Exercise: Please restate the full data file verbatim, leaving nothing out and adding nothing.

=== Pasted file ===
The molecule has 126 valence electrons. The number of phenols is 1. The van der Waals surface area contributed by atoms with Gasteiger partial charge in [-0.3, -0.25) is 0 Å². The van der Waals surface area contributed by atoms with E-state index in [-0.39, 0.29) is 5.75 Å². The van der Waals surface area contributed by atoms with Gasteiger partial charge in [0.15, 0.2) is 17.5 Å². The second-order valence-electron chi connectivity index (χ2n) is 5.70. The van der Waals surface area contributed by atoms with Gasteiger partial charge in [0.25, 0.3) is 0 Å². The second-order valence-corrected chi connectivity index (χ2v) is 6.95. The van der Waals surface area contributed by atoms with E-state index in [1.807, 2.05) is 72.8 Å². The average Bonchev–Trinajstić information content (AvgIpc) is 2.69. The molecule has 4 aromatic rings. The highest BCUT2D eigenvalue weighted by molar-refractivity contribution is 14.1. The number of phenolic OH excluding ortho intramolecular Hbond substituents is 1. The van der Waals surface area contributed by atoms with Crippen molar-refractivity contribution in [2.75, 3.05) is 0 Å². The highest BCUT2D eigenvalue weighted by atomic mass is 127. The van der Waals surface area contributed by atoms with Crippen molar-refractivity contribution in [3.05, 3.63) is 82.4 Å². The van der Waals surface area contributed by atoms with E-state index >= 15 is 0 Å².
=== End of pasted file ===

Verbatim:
The molecule has 126 valence electrons. The number of phenols is 1. The van der Waals surface area contributed by atoms with Gasteiger partial charge in [-0.3, -0.25) is 0 Å². The van der Waals surface area contributed by atoms with E-state index in [-0.39, 0.29) is 5.75 Å². The van der Waals surface area contributed by atoms with Gasteiger partial charge in [0.15, 0.2) is 17.5 Å². The second-order valence-electron chi connectivity index (χ2n) is 5.70. The van der Waals surface area contributed by atoms with Gasteiger partial charge in [0.25, 0.3) is 0 Å². The second-order valence-corrected chi connectivity index (χ2v) is 6.95. The van der Waals surface area contributed by atoms with E-state index in [1.807, 2.05) is 72.8 Å². The average Bonchev–Trinajstić information content (AvgIpc) is 2.69. The molecule has 4 aromatic rings. The highest BCUT2D eigenvalue weighted by molar-refractivity contribution is 14.1. The number of phenolic OH excluding ortho intramolecular Hbond substituents is 1. The van der Waals surface area contributed by atoms with Crippen molar-refractivity contribution in [2.75, 3.05) is 0 Å². The highest BCUT2D eigenvalue weighted by atomic mass is 127. The van der Waals surface area contributed by atoms with Crippen molar-refractivity contribution in [3.05, 3.63) is 82.4 Å². The van der Waals surface area contributed by atoms with E-state index >= 15 is 0 Å².